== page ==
And because I'm just that big a tease, I'll tell you all when ... tomorrow. But be assured, it's soon.

Poor Role Model

Abbas has ended a three-year moratorium on capital punishment in the Territories. I submit an excerpt from this story without further comment:

Four men who had confessed to murders in a Gaza court were killed on Sunday - three by hanging, one by firing squad.

"These individuals killed innocent human beings and by executing them we applied our law," Palestinian Attorney General Hussain Abu Aasi told the AFP news agency.

"Even the most democratic state in the world, America, invokes this kind of punishment," he said.

Ballooning

A bit of excitement to brighten the otherwise pensive mood in my research group today. Courtesy of the good folks at the National Scientific Balloon Facility (NSBF), BLAST went up, up, and away today. Now we can all watch it float its way around the Arctic Circle at 40 km altitude from Sweden towards Canada. The photos on the grad student blogs (here and here) are perhaps more interesting. There's even videos of the launch process, which looks to have been mercifully smooth after a long string of delays.

More Holiday

I mentioned a little while back that the 50 days following Pesach are the weeks of the Omer. They end tonight with the holiday of Shavuot (literally, "seven weeks"). "50 days" translates to Pentecost in Greek, which is what Greek-speaking Jews (and by extension, the early Christian community) called this holiday.

Like many ancient holidays, Jewish and otherwise, Shavuot/Pentecost stems from the progression of the agricultural year, but long ago acquired religious significance as well. In this case, it marks the end of the grain harvest which traditionally occupies seven weeks in the late spring. Pesach marks the start of this harvest, and it thus became associated with bread and the story of the Passover. In like fashion, Shavout commemorates the giving of the Torah to the Israelites and the promise of a land of milk and honey. It is therefore traditional to eat bread and cheesecake before staying up all night to read Torah.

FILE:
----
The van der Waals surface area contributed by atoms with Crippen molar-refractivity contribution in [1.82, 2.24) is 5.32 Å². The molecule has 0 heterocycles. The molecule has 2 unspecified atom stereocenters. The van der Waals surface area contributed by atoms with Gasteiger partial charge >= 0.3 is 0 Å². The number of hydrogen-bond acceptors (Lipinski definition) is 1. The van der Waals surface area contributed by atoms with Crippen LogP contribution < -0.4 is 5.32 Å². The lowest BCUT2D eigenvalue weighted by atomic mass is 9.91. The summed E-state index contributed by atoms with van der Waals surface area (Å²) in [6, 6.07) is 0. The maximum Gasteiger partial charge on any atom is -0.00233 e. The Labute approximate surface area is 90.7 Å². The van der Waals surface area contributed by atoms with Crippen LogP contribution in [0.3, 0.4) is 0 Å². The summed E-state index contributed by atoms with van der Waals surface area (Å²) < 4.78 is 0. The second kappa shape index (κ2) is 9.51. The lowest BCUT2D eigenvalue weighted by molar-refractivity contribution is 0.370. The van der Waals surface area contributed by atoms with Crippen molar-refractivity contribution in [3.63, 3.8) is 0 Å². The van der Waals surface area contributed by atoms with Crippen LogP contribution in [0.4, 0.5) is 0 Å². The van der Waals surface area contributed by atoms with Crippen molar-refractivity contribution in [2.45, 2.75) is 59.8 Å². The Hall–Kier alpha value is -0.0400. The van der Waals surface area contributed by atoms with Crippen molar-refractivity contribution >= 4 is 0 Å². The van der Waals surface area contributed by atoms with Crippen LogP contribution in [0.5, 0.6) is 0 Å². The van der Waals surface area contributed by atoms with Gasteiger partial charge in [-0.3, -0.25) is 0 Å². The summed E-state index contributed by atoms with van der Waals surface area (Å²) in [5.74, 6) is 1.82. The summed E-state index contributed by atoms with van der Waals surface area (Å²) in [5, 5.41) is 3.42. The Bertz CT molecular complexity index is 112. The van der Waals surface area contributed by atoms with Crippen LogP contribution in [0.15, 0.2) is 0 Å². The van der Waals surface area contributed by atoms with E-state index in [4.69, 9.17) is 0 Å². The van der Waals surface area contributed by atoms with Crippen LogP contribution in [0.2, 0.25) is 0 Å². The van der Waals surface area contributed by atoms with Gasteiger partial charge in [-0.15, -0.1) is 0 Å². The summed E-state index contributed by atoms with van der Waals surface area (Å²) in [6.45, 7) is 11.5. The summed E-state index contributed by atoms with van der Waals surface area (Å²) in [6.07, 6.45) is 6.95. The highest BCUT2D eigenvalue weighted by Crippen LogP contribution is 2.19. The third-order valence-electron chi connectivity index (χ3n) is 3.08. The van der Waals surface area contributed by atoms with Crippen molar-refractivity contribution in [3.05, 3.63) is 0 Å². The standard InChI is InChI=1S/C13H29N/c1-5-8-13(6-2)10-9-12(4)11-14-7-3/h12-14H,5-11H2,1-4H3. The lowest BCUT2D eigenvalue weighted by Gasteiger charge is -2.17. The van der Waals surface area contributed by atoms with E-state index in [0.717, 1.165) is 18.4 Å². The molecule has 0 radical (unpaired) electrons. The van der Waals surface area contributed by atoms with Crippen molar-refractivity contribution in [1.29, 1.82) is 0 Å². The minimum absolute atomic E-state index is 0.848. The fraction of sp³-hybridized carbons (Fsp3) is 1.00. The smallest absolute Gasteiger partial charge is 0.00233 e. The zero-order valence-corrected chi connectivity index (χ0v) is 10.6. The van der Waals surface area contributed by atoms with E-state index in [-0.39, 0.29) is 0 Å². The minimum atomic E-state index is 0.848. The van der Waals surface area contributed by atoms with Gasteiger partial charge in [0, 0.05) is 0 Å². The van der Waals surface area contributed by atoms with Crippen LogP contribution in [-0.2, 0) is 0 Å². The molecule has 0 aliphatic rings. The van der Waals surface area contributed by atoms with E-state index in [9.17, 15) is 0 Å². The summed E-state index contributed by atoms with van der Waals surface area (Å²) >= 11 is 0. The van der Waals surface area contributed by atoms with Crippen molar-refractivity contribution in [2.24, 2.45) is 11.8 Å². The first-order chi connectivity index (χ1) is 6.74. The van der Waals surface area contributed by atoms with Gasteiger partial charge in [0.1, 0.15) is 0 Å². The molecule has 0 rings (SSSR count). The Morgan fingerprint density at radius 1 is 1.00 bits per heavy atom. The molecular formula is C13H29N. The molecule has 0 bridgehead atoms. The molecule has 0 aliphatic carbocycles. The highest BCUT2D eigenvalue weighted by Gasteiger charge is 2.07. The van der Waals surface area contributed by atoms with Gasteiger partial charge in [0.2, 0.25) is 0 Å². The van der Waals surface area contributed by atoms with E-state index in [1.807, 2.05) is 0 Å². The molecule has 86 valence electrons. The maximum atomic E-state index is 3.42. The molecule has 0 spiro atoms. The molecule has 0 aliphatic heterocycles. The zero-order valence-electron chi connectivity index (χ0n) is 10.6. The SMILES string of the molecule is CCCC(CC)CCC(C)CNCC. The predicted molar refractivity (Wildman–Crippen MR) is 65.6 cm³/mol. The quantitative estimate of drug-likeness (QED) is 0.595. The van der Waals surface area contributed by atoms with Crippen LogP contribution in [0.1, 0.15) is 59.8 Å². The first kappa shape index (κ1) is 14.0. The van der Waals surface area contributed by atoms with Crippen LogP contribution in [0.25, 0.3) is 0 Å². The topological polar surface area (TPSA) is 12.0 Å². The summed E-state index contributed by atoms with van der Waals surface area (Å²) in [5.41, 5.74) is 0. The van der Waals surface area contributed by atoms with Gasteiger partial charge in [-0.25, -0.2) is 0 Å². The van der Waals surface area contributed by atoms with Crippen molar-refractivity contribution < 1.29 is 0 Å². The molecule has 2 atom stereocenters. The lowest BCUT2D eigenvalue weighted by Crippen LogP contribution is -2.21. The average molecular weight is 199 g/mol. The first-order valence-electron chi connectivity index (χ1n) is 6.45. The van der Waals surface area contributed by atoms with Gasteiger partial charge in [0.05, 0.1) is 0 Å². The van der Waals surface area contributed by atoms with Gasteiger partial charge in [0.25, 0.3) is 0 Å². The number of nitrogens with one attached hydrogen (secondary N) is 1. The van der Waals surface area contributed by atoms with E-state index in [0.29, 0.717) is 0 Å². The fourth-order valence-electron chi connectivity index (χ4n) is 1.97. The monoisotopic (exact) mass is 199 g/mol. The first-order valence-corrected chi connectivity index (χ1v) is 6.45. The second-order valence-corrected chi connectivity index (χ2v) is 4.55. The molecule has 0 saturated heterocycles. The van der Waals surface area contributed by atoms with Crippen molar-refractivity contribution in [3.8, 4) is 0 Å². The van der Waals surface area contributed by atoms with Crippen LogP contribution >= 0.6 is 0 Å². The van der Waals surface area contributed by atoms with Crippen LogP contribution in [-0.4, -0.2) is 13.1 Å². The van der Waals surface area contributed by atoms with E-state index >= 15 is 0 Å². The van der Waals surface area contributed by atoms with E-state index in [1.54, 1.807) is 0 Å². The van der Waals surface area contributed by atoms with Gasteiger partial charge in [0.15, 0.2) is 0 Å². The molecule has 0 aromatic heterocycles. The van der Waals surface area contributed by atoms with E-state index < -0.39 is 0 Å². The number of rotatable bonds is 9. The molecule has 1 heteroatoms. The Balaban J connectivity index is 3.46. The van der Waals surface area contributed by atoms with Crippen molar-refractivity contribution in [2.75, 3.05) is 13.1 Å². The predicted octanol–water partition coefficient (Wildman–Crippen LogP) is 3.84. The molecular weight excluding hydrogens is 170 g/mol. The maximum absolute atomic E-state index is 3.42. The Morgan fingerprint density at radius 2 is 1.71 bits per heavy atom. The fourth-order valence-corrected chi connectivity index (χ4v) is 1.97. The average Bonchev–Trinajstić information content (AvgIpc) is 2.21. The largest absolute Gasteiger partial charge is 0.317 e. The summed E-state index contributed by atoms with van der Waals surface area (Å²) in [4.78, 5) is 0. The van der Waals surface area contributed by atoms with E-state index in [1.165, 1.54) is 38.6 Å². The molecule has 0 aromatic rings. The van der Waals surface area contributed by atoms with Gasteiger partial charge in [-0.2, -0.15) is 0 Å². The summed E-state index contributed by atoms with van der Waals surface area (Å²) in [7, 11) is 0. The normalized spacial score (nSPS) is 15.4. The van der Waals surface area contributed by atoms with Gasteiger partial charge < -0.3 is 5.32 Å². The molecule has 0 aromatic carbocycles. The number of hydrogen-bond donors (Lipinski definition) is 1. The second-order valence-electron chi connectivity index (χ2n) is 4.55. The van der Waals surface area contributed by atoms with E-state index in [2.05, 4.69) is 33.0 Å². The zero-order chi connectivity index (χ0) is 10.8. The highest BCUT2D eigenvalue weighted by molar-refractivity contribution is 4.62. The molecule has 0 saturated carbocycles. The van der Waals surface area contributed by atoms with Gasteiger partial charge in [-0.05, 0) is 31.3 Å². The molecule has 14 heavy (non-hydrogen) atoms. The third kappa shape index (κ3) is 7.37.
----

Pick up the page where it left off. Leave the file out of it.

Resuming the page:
I have not yet been offered any cheesecake, but the night is young. If I have to stay up all night reading Torah to get sweets, though, I might just pass. Trying to read Hebrew for that long would undoubtedly give me a headache.

Shepherds' Fields

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Why yes, Franciscan monks actually can do tacky, I've discovered. This is the dome of the small church maintained in the Field of the Shepherds operated by this Catholic order. (Another post with click-to-enlarge photos.) 2005:06:06 08:04:55

While in Bethlehem I counted no less than three "Field(s) of the Apparition to the Sheperds" -- all separated by a considerable distance. I don't know what the geographic extent of a Heavenly Host of Angels is supposed to be, although I'm certain that theologians have debated the point somewhere along the line. Guess that would be more or less the inverse of the "how many angels on the head of a pin" query.

One of the fields is run by the (Roman Catholic) Franciscans, the other by a Greek Orthodox order. This is a fairly standard dualism, after all. A third is run by the local YMCA, as well. This is less traditional, I suppose. I'm not really certain why Khalid, my guide, insisted on taking me to all three of these sites, but he seemed pretty into them. But I wasn't paying him by the mile or by the site, so my only complaint is the tremendous number of flies infesting the cave grottoes at the two I ventured into.

Beanfield War?

When I read this piece last week I immediately thought back to The Milagro Beanfield War (John Nichols, 1974, still in print).